Morning Brief 1.29.20: Facebook launches privacy initiative after years of criticism

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The information you need to start your day, from PaymentsSource and around the web:

New lease

Facebook is asking about 2 billion users to review and potentially update their privacy settings, and has upgraded its privacy checkup, a public move that's likely an attempt to address the ongoing criticism of the social network.

The past couple of years have been difficult for Facebook, which faced near constant political pushback over its Libra cryptocurrency project, an opposition often tied to its data privacy issues — such as the Cambridge Analytica scandal, a data breach and its attempt to forge a data partnership with banks.

These incidents drew criticism from inside the fintech industry before Libra became headline news.

Speeding up

PNC's Treasury Management division has added an automated request for payment feature as part of its business bill payment platform.

The feature supports real-time reconciliation, which the bank hopes will provide more control over payment terms for supply chains.

Adding speed and visibility for supply chain payments is attracting more attention given the potential for an economic slowdown.

Postal power

Western Union has cut a deal with La Banque Postale, the banking subsidiary of France's postal service, to expand digital payments by integrating Western Union's cross-border rail with La Banque Postale's mobile app and website.

The two parties say the deal will serve more than seven million users via Western Union's Global Retail and Wallet Network.

It's the second major payment deal this week for European postal services. On Monday the Italian postal service launched a QR code digital payment system.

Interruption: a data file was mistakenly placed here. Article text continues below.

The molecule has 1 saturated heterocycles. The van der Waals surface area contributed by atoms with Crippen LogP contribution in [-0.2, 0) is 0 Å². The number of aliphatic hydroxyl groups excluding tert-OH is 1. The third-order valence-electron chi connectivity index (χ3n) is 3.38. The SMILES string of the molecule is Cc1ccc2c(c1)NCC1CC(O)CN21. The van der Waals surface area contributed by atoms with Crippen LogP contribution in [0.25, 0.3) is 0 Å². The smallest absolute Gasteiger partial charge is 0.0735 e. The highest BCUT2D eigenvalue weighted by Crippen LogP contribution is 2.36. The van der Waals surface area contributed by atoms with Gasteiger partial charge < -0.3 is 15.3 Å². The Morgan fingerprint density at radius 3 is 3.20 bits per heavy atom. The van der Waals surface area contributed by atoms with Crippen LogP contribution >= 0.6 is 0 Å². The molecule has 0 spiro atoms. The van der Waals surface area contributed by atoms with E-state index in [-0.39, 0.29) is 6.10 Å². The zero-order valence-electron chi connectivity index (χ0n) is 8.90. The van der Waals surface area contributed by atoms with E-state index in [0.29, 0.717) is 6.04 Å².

Pay fresh

Adyen's stocking up on quick-service restaurant clients, inking a deal with Subway to support payments, onboarding and a range of customer experiences in different channels.

The services include a franchisee dashboard that reconciles multiple payment methods, refunds, incentive marketing and terminal fleet management. Subway will also access improved data tracking.

Adyen also recently signed an agreement with McDonald's, covering many of the same services as its Subway deal.

New rules

The Monetary Authority of Singapore has updated its payment regulations to define money laundering and terrorism financing responsbilities for cryptocurrency businesses.

Each existing crypto business will have to register as a Singapore-based firm, then apply for a payment license, reports Coindesk, adding the new rules are an update of Singapore's Payment Services Act, which was passed in January 2019.

Singapore is also fielding applications for a new digital banking license, which along with the updated crypto regulations are expected to lure more fintechs to Singapore.

From the Web

The Invisible ‘Global Currency’ That’s 24 Times Bigger Than Bitcoin
FORBES | Tue January 28, 2020
Visa and Mastercard have effectively created a universally accepted money—a “global currency”—$13 trillion flowed through their networks last year. They make money by taking a small cut of each transaction, like a tollbooth on a highway.

A Christian-friendly payments processor spilled 6 million transaction records online
TECHCRUNCH | Wed January 29, 2020
A security researcher found a database online that contained 6.7 million records since 2013 without a password, allowing anyone to look inside. TechCrunch identified its owner as Cornerstone Payment Systems, which provides payment processing to ministries, nonprofits and other morally aligned businesses across the U.S., including churches, religious radio personalities and pro-life groups.

Food-assistance payments can be used for grocery delivery in Seattle area as part of expanding test program
SEATTLE TIMES | Tue January 28, 2020
People in the Seattle area who receive Supplemental Nutrition Assistance Payments (SNAP), known in Washington as the Basic Food program, can use the benefit to buy groceries online from archrivals Amazon and Walmart. If this pilot program is successful, the U.S. Department of Agriculture will consider testing the program in additional states.

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